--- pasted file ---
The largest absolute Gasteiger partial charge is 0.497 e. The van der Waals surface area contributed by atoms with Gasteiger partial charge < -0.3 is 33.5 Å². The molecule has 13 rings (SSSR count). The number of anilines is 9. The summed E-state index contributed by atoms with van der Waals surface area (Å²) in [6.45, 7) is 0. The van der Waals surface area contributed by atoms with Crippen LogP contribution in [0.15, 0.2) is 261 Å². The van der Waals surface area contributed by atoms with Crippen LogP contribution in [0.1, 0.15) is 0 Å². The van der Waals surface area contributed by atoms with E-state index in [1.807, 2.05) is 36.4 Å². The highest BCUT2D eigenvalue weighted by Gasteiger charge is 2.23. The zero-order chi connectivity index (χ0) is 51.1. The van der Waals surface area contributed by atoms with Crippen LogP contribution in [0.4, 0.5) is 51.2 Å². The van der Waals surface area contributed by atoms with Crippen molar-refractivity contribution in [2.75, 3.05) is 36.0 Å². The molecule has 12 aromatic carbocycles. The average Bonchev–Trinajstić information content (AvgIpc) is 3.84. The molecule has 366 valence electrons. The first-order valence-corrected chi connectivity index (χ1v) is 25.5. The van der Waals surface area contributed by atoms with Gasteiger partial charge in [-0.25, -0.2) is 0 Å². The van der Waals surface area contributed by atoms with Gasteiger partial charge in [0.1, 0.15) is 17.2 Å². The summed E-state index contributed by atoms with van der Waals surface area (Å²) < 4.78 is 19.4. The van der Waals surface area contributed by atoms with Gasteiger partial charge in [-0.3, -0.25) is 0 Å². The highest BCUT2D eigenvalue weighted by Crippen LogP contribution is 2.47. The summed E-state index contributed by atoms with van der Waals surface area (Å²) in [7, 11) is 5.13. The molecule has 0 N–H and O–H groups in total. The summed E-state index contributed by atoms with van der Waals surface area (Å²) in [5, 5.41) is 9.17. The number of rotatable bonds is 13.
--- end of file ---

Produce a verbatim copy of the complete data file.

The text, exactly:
The largest absolute Gasteiger partial charge is 0.497 e. The van der Waals surface area contributed by atoms with Gasteiger partial charge < -0.3 is 33.5 Å². The molecule has 13 rings (SSSR count). The number of anilines is 9. The summed E-state index contributed by atoms with van der Waals surface area (Å²) in [6.45, 7) is 0. The van der Waals surface area contributed by atoms with Crippen LogP contribution in [0.15, 0.2) is 261 Å². The van der Waals surface area contributed by atoms with Crippen LogP contribution in [0.1, 0.15) is 0 Å². The van der Waals surface area contributed by atoms with E-state index in [1.807, 2.05) is 36.4 Å². The highest BCUT2D eigenvalue weighted by Gasteiger charge is 2.23. The zero-order chi connectivity index (χ0) is 51.1. The van der Waals surface area contributed by atoms with Crippen LogP contribution in [0.4, 0.5) is 51.2 Å². The van der Waals surface area contributed by atoms with Crippen molar-refractivity contribution in [2.75, 3.05) is 36.0 Å². The molecule has 12 aromatic carbocycles. The average Bonchev–Trinajstić information content (AvgIpc) is 3.84. The molecule has 366 valence electrons. The first-order valence-corrected chi connectivity index (χ1v) is 25.5. The van der Waals surface area contributed by atoms with Gasteiger partial charge in [-0.25, -0.2) is 0 Å². The van der Waals surface area contributed by atoms with Gasteiger partial charge in [0.1, 0.15) is 17.2 Å². The summed E-state index contributed by atoms with van der Waals surface area (Å²) < 4.78 is 19.4. The van der Waals surface area contributed by atoms with Gasteiger partial charge in [-0.3, -0.25) is 0 Å². The highest BCUT2D eigenvalue weighted by Crippen LogP contribution is 2.47. The summed E-state index contributed by atoms with van der Waals surface area (Å²) in [7, 11) is 5.13. The molecule has 0 N–H and O–H groups in total. The summed E-state index contributed by atoms with van der Waals surface area (Å²) in [5, 5.41) is 9.17. The number of rotatable bonds is 13.